In a third case, doctor has told my client to only do moderate weights to “not cause inflammation” (she has supraspinatus tendonitis), to do “rotator cuff exercises”, and to go down on her deadlift weight so she doesn’t get sore in her hips (which – more than anything else – is a recovery issue).
Client would obviously believe her doctor more than anyone else.
I am curious to know how you’ve dealt with such situations in the past where your clients were ill-informed by doctors – and where it was challenging to make them understand the importance of building up their strength, rather than following unfounded claims by their doctors.
I think some people can be convinced if you explain that doctors give advice that first and foremost covers their own ass. If there is an established pattern that they know will keep them out of legal/professional trouble, they will push people into that pattern, regardless of how effective it is. They’re just doing what is “safe”. Of course, before explaining, you might want to cover your own ass and make it clear you’re not offering medical advice.
Other people are going to obey their doctor no matter what, 100% of the time, and there is nothing you can do about it.
Yes. The medical industry depends on the 105s. Can’t be helped.
Best of the Forum
10 Year Old with Knocked Knees
My 10 year old daughter has knocked knees. It is very easy to see her just standing still with feet shoulder width apart. My wife took her to a pediatric orthopedic specialist who suggested that she does some physical therapy to correct it. She is always complaining about her ankles hurting, which is why my wife wanted to take her in.
Anyways, I’m a 42 year old male who has been doing Starting Strength for about 2.5 years at this point. I’m in intermediate programming for all of the main lifts. I have done physical therapy twice for two different reasons and have come away with a feeling that they have a total lack of understanding of the strength adaptation recovery model. A physical therapist did help me with my lack of shoulder flexibility when I was starting out with Starting Strength back in the spring of 2019, which helped make it possible for me to get under the bar to do low bar squats and press with a vertical bar path. After the first couple weeks of loosening up the capsule and prescribing stretches, they moved on to giving me rubber bands to “strengthen” my supporting muscles, which was a complete waste of time and money. I did say that I wanted to stop after I had regained my shoulder flexibility, but they talked me out of it. In hindsight I should have simply said “thank you… I’m done”.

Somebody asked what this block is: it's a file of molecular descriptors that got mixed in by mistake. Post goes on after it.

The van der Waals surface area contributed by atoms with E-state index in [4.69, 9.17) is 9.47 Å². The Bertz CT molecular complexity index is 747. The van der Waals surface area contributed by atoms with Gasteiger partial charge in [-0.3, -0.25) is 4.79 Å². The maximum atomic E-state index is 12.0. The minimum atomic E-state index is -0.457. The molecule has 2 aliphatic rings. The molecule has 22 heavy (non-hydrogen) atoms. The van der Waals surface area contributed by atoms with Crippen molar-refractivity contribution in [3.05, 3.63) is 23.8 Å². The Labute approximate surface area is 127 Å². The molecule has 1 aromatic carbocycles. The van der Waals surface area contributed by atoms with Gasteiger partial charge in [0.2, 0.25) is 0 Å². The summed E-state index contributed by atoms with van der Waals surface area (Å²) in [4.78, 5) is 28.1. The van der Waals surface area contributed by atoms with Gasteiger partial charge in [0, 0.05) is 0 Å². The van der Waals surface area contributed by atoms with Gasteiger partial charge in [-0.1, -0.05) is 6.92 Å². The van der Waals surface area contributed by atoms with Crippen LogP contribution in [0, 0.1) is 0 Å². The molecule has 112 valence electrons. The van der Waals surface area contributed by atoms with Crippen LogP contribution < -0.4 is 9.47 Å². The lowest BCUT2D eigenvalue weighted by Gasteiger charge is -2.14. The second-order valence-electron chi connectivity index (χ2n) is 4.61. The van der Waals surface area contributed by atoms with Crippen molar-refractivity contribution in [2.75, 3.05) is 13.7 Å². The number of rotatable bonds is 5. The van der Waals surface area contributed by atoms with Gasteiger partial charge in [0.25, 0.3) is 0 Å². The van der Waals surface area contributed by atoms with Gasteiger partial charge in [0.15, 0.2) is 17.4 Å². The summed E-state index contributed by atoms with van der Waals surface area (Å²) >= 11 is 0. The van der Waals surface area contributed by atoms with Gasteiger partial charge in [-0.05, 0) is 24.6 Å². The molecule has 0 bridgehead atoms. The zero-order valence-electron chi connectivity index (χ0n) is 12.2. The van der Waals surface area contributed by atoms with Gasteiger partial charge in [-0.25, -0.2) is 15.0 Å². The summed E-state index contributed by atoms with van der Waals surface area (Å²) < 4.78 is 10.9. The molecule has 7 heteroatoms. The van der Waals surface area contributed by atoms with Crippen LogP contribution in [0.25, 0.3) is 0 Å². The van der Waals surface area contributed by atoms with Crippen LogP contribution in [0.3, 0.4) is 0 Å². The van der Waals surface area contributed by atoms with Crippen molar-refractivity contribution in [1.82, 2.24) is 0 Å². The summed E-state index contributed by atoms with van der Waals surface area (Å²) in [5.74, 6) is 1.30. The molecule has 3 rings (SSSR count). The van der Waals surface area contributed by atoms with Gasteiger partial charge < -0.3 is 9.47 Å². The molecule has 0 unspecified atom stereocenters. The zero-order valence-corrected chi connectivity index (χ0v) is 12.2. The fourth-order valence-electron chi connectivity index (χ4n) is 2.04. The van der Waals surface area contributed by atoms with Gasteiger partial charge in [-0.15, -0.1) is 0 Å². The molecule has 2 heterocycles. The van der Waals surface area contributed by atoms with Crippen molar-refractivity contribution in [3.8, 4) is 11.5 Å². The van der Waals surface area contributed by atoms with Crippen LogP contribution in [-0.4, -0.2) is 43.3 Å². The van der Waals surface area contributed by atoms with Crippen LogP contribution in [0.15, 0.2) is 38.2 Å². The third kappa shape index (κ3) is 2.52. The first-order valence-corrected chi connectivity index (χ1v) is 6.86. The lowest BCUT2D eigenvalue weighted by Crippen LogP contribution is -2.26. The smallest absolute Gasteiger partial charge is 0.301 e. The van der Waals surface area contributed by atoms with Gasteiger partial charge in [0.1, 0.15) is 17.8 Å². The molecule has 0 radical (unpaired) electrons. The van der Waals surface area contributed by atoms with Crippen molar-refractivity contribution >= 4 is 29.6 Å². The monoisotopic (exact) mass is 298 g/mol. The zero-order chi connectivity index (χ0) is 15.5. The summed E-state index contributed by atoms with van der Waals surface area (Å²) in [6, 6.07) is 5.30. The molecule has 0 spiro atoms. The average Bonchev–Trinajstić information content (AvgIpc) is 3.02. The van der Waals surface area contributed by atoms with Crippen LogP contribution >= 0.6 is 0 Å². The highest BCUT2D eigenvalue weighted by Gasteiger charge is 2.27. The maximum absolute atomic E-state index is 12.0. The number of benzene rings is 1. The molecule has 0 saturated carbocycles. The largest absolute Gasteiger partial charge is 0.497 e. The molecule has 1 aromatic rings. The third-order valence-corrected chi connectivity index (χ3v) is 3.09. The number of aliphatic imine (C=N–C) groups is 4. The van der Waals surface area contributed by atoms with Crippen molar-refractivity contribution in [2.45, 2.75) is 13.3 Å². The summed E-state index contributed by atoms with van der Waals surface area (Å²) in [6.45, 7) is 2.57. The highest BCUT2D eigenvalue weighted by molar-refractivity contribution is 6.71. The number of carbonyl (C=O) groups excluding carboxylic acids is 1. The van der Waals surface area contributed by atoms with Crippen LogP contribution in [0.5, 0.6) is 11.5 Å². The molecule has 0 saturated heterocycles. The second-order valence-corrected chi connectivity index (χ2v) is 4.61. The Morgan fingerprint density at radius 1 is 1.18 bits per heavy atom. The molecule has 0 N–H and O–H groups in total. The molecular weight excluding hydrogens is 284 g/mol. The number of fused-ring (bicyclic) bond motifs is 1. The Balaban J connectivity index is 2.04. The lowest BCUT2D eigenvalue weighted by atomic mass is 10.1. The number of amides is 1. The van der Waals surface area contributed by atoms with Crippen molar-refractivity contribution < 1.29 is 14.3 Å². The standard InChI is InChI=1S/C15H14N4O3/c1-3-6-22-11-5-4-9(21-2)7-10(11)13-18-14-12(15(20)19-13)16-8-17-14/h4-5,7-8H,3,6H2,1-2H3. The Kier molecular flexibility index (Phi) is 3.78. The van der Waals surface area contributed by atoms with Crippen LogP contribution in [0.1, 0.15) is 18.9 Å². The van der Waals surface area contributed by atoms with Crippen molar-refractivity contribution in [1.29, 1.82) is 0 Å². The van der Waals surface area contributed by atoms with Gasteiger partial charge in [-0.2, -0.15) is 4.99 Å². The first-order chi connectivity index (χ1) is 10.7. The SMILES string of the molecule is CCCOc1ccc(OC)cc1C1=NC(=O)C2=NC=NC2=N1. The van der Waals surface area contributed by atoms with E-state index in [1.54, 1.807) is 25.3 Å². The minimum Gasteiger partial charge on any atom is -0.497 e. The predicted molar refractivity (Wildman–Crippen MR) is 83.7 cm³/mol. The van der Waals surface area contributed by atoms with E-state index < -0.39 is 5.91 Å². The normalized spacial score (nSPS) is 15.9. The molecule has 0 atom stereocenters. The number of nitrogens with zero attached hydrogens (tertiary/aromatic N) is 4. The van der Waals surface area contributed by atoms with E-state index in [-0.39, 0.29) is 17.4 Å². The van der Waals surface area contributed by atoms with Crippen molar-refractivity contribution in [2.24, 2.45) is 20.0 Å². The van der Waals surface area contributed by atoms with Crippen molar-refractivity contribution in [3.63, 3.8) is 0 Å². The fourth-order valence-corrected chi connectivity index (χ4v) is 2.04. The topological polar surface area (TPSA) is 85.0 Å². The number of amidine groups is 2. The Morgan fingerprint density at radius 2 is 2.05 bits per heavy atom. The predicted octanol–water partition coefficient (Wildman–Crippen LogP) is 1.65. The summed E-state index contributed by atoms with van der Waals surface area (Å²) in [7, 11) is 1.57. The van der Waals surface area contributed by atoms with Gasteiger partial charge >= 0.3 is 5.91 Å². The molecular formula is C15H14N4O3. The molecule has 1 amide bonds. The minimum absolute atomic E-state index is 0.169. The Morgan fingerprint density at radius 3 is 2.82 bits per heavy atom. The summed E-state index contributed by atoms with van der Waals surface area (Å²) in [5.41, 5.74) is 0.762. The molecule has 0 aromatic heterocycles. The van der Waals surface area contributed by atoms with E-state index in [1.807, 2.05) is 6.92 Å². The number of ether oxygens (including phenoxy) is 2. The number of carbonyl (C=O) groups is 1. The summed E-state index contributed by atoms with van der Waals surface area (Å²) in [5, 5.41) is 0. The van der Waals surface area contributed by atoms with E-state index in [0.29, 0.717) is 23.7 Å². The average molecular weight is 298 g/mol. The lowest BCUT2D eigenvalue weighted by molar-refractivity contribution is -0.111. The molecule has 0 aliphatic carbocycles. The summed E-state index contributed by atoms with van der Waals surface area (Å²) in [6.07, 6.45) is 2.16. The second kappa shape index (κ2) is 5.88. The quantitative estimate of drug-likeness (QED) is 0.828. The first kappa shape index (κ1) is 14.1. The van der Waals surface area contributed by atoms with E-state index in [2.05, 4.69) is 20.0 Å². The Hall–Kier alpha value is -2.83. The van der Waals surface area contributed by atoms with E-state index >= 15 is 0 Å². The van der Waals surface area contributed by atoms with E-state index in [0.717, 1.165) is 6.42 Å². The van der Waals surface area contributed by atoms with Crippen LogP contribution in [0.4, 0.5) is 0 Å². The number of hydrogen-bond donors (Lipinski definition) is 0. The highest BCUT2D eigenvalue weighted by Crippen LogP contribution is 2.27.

I know that Rip has mentioned over and over that we can’t train kids until they hit Tanner Stage 4, since they can’t recover like adults will and will get injured if we try to do it anyways. And that kids simply by growing are naturally getting stronger anyways. Is it possible to fix knocked knees with squats and deadlifts, once my daughter is of the right age? Or will physical therapists actually be able do something in this area and not waste our time and money? If squats and deadlifts would help, I feel like I would be competent enough to help her run through a linear progression when she does reach Tanner Stage 4. This wouldn’t cost any money at all, except a pair of lifting shoes. Just trying to figure out the right approach to correct this.
What did the doctor say about the cause of the valgus knees?
I didn’t take her to the appointment. My wife did a few weeks ago and the doctor said, “It is common in kids.” and did not give any reason as to the cause of it. We live about an hour and a half south of Chicago, so it was a bit of a drive getting there and my wife was not all that impressed by the doctor and said the whole appointment was very brief. We thought it would be worth the effort of going there, since the doctor is a pediatric orthopedic specialist. I have the contact information of the doctor and plan to call to see if there is anything specific written in the records, as to the cause. But, they are not open again until Tuesday.
I did have my daughter do a squat so that I could see if it is even possible to do a squat without a knee cave. You are right about kids really lacking in the ability to control the eccentric or even just about anything else in the movement. I ended up having her sit at a coffee table, where her hips are at around parallel and put her feet hip width apart with toes angled outward and then slowly stand up. For the entire motion I didn’t see any knee cave at all. But, when she is nearly standing up with straight legs you can see the knees are caved in. When she is just standing upright though her knees can touch each other, with her feet maybe 3 to 5 inches apart (I didn’t measure). I’m not starting to train her on the squat, but simply curious if it was even possible for her to squat without a knee cave.
It may be nothing more than abductor weakness, but if there is a bony defect it would be important to know. But as usual, pediatricians are inadequate.